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Poisoned Apples: Poems for You, My Pretty  by Christine Heppermann wasn’t quite what I expected. From the little bit I’d read about it, I was under the impression it was a collection of poems based on fairy tales. Well, there are, but not in the way I expected.

Heppermann begins with the premise that all fairy tales are based on a real story. From that point,  she imagines what stories from today might be turned into fairy tales. Voilà!

This is a fantastic collection of  50 poems about modern teenage girls. The cruelties of fairy tales take on new forms.

From the Publisher: Cruelties come not just from wicked stepmothers, but also from ourselves. There are expectations, pressures, judgment, and criticism. Self-doubt and self-confidence. But there are also friends, and sisters, and a whole hell of a lot of power there for the taking. In fifty poems, Christine Heppermann confronts society head on. Using fairy tale characters and tropes, Poisoned Apples explores how girls are taught to think about themselves, their bodies, and their friends. The poems range from contemporary retellings to first-person accounts set within the original tales, and from deadly funny to deadly serious. Complemented throughout with black-and-white photographs from up-and-coming artists, this is a stunning and sophisticated book to be treasured, shared, and paged through again and again.

These are not easy poems to read, but this might be the best collection of poetry I’ve read this year.

Memoir and Memory

26 Sep

In her author’s note at the end of  Brown Girl Dreaming,  Jacqueline Woodson says simply “Memory is strange”.

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And  free verse, a form in which Wooodson is very comfortable, seems to be the perfect vehicle for her memoir. Her voice is so clear in my head and so engaging that I couldn’t put the book down, finishing it in one sitting. The book is tender, heart-breaking and inspirational, full of love, family and place.

Place is almost a character here. Although Woodson was born in Ohio in 1963 and spent much of her youth in South Carolina before her family moved to Brooklyn. Each of these places is beautifully evoked and you can see how each had their influence on the burgeoning writer.

As much is this memoir is about writing, it is the parts about listening I find most interesting. There are a series of short, numbered  haikus throughout the book. As Jacqueline and I  moved through the book together , I noticed how they change.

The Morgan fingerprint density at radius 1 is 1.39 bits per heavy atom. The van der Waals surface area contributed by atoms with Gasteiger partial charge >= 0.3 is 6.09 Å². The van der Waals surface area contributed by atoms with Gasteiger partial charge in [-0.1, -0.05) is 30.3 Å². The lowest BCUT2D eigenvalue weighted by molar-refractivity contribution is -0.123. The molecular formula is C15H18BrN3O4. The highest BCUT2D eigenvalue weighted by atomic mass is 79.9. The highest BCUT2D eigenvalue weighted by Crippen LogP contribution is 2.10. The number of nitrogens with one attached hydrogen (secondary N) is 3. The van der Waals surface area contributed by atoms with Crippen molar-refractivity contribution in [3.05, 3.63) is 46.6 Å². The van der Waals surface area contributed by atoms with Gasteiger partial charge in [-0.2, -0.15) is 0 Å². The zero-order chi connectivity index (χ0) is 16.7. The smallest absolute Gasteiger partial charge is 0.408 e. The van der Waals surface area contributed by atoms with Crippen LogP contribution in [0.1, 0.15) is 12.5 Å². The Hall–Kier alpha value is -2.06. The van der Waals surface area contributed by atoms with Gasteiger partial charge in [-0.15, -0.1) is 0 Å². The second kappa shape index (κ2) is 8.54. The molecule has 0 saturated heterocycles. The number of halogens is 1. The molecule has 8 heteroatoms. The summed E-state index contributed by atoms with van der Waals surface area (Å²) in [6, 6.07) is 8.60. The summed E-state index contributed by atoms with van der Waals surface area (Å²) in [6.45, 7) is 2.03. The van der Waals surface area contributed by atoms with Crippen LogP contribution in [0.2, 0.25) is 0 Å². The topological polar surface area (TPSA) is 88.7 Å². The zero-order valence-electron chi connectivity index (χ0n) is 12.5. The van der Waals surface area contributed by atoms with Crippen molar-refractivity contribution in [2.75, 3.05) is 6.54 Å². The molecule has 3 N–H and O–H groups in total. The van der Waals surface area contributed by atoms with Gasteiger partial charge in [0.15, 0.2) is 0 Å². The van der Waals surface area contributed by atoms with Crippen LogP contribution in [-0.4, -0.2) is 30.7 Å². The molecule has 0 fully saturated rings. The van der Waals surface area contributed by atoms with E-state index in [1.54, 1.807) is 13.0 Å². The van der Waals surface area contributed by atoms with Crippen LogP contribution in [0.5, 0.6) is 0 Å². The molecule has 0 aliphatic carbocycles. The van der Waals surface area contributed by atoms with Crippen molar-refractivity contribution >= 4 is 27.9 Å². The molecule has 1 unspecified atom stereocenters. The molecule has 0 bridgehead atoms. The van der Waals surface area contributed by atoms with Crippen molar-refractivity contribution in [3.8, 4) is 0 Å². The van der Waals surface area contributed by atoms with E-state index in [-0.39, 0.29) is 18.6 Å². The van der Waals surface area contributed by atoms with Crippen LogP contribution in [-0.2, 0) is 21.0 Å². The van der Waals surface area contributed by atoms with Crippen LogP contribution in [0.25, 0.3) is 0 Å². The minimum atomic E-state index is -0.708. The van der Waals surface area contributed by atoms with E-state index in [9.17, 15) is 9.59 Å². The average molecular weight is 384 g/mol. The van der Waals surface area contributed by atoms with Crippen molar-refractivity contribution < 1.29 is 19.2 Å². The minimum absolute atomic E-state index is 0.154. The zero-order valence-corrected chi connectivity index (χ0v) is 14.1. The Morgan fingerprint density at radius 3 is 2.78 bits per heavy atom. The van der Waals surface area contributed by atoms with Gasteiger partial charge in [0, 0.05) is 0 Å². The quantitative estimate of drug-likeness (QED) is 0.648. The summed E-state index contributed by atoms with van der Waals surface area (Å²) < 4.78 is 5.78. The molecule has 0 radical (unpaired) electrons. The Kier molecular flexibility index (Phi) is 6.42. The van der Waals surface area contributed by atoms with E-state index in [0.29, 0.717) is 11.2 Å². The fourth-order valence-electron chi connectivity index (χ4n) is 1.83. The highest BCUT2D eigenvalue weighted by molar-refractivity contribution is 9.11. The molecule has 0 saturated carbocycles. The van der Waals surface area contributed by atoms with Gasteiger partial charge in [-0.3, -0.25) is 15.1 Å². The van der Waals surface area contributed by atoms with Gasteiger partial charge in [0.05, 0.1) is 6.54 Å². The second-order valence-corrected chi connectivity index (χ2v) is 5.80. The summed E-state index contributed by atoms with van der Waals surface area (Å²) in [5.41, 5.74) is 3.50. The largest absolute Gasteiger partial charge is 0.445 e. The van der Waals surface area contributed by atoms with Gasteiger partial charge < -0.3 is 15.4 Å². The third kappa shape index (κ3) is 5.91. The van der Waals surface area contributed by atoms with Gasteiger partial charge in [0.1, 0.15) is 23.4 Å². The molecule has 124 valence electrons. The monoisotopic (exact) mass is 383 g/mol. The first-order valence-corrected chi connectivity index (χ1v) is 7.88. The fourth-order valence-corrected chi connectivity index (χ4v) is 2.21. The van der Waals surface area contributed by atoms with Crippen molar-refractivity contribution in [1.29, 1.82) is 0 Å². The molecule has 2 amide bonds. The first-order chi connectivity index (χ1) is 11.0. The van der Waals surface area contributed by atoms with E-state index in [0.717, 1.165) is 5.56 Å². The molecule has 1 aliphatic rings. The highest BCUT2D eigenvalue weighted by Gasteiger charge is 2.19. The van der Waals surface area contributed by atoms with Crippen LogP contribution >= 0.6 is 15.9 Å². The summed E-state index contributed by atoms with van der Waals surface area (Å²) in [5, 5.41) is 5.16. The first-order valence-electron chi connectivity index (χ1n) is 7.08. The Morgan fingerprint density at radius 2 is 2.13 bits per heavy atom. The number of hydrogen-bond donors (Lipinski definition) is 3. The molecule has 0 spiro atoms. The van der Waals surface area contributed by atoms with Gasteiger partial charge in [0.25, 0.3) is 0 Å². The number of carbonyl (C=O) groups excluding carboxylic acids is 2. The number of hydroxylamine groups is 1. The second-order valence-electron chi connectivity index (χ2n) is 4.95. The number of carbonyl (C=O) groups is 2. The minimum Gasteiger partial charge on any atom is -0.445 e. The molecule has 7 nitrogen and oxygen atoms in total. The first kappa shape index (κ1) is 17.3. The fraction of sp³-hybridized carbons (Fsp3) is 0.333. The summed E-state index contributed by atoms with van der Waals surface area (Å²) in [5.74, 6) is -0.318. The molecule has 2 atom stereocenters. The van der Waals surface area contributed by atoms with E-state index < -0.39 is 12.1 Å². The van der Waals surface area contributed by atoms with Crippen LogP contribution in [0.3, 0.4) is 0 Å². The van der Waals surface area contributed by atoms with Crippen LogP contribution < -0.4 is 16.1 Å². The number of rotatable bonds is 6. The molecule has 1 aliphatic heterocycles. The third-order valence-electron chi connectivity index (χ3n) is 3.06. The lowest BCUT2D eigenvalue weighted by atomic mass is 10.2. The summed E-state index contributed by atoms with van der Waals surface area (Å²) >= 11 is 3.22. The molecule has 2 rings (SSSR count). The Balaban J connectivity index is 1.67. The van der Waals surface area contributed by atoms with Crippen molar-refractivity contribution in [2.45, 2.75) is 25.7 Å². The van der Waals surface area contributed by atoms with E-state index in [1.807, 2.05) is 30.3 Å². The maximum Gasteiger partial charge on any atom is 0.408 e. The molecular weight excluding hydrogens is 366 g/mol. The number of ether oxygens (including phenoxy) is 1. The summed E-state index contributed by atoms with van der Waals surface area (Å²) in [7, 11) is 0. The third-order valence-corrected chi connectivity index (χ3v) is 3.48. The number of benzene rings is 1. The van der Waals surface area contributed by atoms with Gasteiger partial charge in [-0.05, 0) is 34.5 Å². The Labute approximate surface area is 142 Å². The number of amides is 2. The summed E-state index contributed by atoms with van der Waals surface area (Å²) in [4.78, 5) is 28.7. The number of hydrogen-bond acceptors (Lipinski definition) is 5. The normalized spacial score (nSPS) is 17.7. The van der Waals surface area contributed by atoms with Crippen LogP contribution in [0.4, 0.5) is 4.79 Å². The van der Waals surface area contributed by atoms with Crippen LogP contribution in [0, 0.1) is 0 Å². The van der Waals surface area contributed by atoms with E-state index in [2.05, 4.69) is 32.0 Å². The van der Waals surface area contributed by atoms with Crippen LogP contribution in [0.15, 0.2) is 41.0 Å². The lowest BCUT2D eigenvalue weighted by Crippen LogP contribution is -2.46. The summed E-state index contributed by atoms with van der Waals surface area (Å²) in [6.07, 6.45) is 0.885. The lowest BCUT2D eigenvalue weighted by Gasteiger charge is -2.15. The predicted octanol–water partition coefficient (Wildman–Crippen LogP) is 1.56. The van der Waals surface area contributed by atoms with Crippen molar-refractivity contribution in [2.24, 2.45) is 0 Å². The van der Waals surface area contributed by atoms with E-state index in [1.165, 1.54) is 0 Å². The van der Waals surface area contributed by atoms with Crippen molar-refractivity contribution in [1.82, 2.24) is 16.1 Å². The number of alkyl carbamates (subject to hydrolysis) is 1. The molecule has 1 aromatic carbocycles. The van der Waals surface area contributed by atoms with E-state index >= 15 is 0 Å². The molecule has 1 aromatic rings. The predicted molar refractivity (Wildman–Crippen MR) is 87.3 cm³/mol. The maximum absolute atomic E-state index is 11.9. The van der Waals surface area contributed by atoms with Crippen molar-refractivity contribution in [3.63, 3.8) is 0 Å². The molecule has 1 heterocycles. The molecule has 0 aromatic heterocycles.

How to Listen #1

Somewhere in my brain

each laugh, tear and lullaby

becomes a memory

How to Listen #2

In the stores downtown

we’re always followed around

just because we’re brown.

How to Listen #7

Even the silence

has a story to tell you.

Just listen. Listen.

The memoir is full of family stories, and variations of family stories, as in the story of Jacqueline’s birth, that different people remember in different ways.

This is a beautiful book I hope you all take the opportunity to read.

Feathers and ferris wheels

25 Jul

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I always like to support local authors and I recently discovered a new one, Robin Herrera, who has published her first book, Hope is a Ferris Wheel. 

The main character, Star, is a quirky kid. She has recently moved to California from Oregon, lives in a trailer park and has layered blue hair that her classmates call a mullet. To make friends she starts a club. It starts as a Trailer Park Club, but turns into an Emily Dickinson club. I wasn’t sure if I was going to enjoy this books at first. Star is an odd duck and her life situation is a little depressing. Thank goodness the book is about HOPE because I don;t think I could have finished to without hope. Hope in a happy ending, ope that Star will make friends. One of the real strengths of the book is Star’s relationship with her older sister Winter. Winter has her own set of issues, but she is so supportive of Star I could almost get weepy talking about it.

 The book talks about some tough family issues, so I’m not sure if I would recommend it as a read aloud. There are tough issues, but Star is in 5th grade, making it a tough sell to older kids and a bit mature for some upper elementary readers. However, I believe there are a lot of ways it could be used to encourage kids to write, especially if someone were to read it during a poetry unit. There is the obvious inspiration of Emily Dickinson and specifically her “Hope is the thing with feathers” poem, which really get the club rolling. I had the idea that it would be fun to run an after school  poetry club for kids. Or maybe for teachers. We could all use a little more poetry in our lives.